computed. 
 
 
   corloc      is a string specifying the aberration correction 
               locus: the point or set of points for which 
               aberration corrections are performed. `corloc' may be 
               assigned the values: 
 
                  "CENTER"  
 
                      Light time and stellar aberration corrections 
                      are applied to the vector from the observer to 
                      the center of the target body. The one way 
                      light time from the target center to the 
                      observer is used to determine the epoch at 
                      which the target body orientation is computed. 
 
                      This choice is appropriate for small target 
                      objects for which the light time from the 
                      surface to the observer varies little across 
                      the entire target. It may also be appropriate 
                      for large, nearly ellipsoidal targets when the 
                      observer is very far from the target. 
 
                      Computation speed for this option is faster 
                      than for the "ELLIPSOID LIMB" option. 
 
                  "ELLIPSOID LIMB" 
 
                      Light time and stellar aberration corrections 
                      are applied to individual limb points on the 
                      reference ellipsoid. For a limb point on the 
                      surface described by topographic data, lying 
                      in a specified cutting half-plane, the unique 
                      reference ellipsoid limb point in the same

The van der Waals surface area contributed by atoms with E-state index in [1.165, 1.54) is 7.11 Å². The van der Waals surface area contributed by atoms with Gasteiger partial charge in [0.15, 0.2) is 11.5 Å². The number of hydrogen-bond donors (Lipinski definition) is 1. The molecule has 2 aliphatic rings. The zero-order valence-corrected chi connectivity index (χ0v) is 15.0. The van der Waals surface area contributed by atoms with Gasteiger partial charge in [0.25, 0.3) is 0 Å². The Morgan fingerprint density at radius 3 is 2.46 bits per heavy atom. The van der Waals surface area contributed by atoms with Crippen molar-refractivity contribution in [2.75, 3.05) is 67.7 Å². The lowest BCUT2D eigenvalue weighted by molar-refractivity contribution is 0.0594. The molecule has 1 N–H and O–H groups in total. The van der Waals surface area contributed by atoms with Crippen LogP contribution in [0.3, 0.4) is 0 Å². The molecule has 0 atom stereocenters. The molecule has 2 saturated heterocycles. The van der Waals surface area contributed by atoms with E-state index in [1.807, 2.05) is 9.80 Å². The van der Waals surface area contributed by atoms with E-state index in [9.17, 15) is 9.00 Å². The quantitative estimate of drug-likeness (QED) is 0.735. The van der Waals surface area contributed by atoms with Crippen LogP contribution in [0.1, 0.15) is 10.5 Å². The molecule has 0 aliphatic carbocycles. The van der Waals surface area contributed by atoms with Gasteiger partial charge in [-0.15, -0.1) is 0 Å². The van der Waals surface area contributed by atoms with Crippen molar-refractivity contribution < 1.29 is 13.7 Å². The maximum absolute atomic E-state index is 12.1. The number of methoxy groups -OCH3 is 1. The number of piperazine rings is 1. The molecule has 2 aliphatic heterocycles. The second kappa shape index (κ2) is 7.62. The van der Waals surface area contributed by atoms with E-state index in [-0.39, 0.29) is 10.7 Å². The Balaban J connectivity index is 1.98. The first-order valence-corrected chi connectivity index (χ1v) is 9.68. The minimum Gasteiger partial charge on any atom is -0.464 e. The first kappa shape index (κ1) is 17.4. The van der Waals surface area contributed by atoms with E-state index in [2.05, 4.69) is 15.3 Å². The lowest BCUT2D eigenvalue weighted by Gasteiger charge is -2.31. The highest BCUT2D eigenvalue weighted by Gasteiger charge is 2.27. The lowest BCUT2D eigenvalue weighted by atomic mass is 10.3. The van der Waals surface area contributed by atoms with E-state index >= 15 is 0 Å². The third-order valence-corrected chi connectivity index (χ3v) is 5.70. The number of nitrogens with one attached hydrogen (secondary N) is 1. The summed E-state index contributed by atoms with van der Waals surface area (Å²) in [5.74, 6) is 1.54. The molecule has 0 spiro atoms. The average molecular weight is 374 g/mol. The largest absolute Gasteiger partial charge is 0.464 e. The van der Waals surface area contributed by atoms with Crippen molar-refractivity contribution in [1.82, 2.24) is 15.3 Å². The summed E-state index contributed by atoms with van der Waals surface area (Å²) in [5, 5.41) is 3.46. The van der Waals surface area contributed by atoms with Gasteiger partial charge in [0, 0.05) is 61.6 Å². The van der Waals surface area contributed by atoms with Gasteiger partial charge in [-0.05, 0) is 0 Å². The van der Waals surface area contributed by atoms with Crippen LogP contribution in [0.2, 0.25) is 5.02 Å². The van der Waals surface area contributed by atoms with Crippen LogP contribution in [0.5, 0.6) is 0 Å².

half-plane is used as the locus of the 
                      aberration corrections. 
 
                      This choice is appropriate for large target 
                      objects for which the light time from the limb 
                      to the observer is significantly different 
                      from the light time from the target center to 
                      the observer. 
 
                      Because aberration corrections are repeated for 
                      individual limb points, computational speed for 
                      this option is relatively slow. 
 
 
   obsrvr      is the name of the observing body. The observing body 
               is an ephemeris object: it typically is a spacecraft, 
               the earth, or a surface point on the earth. `obsrvr' is 
               case-insensitive, and leading and trailing blanks in 
               `obsrvr' are not significant. Optionally, you may 
               supply a string containing the integer ID code for 
               the object. For example both "MOON" and "301" are 
               legitimate strings that indicate the Moon is the 
               observer. 
 
 
   refvec, 
   rolstp, 
   ncuts       are, respectively, a reference vector, a roll step 
               angle, and a count of cutting half-planes. 
 
               `refvec' defines the first of a sequence of cutting 
               half-planes in which limb points are to be found. 
               Each cutting half-plane has as its edge the line 
               containing the observer-target vector; the first 
               half-plane contains `refvec'. 
 
               `refvec' is expressed in the body-fixed reference frame 
               designated by `fixref'.